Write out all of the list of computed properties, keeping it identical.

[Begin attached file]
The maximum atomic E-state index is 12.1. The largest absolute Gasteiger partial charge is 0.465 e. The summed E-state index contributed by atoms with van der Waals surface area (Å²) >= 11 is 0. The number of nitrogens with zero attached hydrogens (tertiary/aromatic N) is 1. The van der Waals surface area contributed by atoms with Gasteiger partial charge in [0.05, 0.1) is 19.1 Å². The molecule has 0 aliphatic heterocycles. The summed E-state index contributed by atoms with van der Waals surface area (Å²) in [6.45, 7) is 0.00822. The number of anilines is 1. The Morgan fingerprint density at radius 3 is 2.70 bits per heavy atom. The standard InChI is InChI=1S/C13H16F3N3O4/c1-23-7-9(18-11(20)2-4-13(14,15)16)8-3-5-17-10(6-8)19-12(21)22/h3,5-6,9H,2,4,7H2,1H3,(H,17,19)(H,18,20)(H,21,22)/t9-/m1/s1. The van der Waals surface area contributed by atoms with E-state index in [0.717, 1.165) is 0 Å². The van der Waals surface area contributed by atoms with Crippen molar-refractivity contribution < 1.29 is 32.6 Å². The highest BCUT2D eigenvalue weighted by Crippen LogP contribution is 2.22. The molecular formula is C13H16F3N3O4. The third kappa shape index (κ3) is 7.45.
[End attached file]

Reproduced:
The maximum atomic E-state index is 12.1. The largest absolute Gasteiger partial charge is 0.465 e. The summed E-state index contributed by atoms with van der Waals surface area (Å²) >= 11 is 0. The number of nitrogens with zero attached hydrogens (tertiary/aromatic N) is 1. The van der Waals surface area contributed by atoms with Gasteiger partial charge in [0.05, 0.1) is 19.1 Å². The molecule has 0 aliphatic heterocycles. The summed E-state index contributed by atoms with van der Waals surface area (Å²) in [6.45, 7) is 0.00822. The number of anilines is 1. The Morgan fingerprint density at radius 3 is 2.70 bits per heavy atom. The standard InChI is InChI=1S/C13H16F3N3O4/c1-23-7-9(18-11(20)2-4-13(14,15)16)8-3-5-17-10(6-8)19-12(21)22/h3,5-6,9H,2,4,7H2,1H3,(H,17,19)(H,18,20)(H,21,22)/t9-/m1/s1. The van der Waals surface area contributed by atoms with E-state index in [0.717, 1.165) is 0 Å². The van der Waals surface area contributed by atoms with Crippen molar-refractivity contribution < 1.29 is 32.6 Å². The highest BCUT2D eigenvalue weighted by Crippen LogP contribution is 2.22. The molecular formula is C13H16F3N3O4. The third kappa shape index (κ3) is 7.45.